He said that with the subsoil moisture, he should have grass for his cattle through at least July.
“There should be some hay to put back to feed these cows with next winter,” Pfeiffer said. “And those things will make the decisions easier to make, too.”
Steve McKinley, acting executive vice president of the Oklahoma Cattlemen's Association, also said many areas have received needed moisture and will be able produce needed forage to stop feeding hay and hopefully raise the hay needed to carry them through the next winter.
However, McKinley added, “There are still a lot of areas that are dry, and there are areas that have received moisture to raise needed forage, but haven't had the run off to replenish needed pond water.”
“Livestock drinking water is a must,” McKinley said. “Forage is next and as John did, we are all praying that we continue to get rain so that we can fill the ponds and grow needed forage.”
This pond that Pfeiffer stands beside now was also full in April and May 2012. And even though this drought extends back to October 2010 for some, a year ago the U.S. Drought Monitor showed only 15 percent of Oklahoma in moderate to exceptional drought. No area was in extreme drought, the worst category, at that time. But the drought returned, and he knows it could come again.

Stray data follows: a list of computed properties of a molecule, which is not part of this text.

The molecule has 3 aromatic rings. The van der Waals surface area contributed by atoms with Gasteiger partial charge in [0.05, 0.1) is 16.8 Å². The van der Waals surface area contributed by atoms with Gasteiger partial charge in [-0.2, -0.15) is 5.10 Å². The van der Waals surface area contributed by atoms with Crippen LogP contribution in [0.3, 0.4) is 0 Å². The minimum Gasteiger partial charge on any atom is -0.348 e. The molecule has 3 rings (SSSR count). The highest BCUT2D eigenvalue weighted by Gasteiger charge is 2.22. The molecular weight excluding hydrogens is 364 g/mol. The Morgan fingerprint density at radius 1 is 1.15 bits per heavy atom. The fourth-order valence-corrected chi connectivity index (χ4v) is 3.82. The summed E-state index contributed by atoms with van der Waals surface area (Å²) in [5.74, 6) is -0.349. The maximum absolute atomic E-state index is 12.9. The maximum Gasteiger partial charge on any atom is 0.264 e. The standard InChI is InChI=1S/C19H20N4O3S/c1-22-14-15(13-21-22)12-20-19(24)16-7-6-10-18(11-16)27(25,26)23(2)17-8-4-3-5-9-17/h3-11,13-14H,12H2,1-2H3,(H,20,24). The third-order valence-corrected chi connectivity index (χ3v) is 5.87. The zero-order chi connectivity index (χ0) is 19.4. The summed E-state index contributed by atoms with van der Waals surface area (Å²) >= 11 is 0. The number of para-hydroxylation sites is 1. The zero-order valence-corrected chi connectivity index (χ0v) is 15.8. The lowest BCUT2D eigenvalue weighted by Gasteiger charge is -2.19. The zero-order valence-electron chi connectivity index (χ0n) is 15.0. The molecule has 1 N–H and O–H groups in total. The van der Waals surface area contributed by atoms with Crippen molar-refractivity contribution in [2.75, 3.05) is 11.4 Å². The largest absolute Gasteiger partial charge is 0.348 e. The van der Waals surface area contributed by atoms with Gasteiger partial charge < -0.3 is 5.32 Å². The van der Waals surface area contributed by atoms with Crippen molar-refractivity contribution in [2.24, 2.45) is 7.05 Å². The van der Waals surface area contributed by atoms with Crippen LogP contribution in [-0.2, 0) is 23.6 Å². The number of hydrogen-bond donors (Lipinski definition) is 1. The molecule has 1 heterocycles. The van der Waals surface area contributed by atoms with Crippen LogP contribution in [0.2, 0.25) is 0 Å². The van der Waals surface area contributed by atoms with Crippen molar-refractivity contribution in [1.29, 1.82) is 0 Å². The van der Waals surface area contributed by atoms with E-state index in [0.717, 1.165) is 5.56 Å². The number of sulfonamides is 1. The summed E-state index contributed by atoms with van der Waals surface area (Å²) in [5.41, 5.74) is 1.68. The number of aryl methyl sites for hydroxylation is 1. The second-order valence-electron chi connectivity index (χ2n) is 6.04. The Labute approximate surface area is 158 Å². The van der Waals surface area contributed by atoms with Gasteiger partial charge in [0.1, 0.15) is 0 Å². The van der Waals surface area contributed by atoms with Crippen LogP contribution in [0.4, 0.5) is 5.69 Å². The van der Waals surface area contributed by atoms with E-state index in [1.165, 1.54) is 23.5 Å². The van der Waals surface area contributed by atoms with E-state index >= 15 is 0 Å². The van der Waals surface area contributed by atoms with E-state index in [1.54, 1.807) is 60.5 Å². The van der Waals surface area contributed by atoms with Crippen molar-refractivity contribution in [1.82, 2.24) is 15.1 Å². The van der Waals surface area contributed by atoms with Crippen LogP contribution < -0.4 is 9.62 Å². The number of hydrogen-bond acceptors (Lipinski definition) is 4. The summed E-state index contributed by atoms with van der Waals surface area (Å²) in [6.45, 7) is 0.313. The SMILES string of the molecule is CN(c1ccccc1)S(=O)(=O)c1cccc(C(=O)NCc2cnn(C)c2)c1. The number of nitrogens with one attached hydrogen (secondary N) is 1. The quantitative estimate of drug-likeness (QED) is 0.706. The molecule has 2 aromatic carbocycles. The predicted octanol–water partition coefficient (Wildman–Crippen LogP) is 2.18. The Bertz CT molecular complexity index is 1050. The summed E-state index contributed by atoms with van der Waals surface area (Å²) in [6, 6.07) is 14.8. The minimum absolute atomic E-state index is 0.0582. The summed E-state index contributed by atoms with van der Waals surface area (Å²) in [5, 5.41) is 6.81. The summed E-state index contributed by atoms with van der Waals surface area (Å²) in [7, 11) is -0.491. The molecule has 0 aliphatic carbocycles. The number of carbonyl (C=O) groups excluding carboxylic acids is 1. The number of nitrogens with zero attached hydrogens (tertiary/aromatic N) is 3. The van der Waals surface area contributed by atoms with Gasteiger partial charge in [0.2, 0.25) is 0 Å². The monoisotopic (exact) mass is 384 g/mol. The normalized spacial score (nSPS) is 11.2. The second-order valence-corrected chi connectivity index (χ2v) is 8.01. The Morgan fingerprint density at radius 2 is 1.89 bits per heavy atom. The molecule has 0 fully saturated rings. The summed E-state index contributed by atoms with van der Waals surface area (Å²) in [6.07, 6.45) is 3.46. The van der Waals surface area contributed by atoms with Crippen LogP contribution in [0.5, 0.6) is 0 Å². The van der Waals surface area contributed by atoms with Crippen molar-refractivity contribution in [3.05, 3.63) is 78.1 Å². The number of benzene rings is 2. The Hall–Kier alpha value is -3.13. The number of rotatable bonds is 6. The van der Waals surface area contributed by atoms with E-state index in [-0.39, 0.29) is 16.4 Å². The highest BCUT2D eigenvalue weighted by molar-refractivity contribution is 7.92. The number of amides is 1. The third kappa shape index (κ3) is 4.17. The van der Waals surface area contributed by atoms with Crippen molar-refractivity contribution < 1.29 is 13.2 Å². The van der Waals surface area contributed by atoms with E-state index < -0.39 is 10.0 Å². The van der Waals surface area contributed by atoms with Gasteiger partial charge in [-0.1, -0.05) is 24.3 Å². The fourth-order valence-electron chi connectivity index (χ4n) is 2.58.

He also knows that whenever the drought does end, the effects of it will possibly still be felt by agricultural producers for some time.
McKinley said during the recent years of drought, not all producers were able to hang on. And he believes that even in the case of producers who have received rain, most are cautiously optimistic.
“When you are out of drinking water, hard decisions have to be made,” McKinley said.
Pfeiffer, for one, would like to think the drought is over.
“I'm not that naive,” Pfeiffer said. “I've lived in Oklahoma too long to think that, but there's no place else I'd rather be.”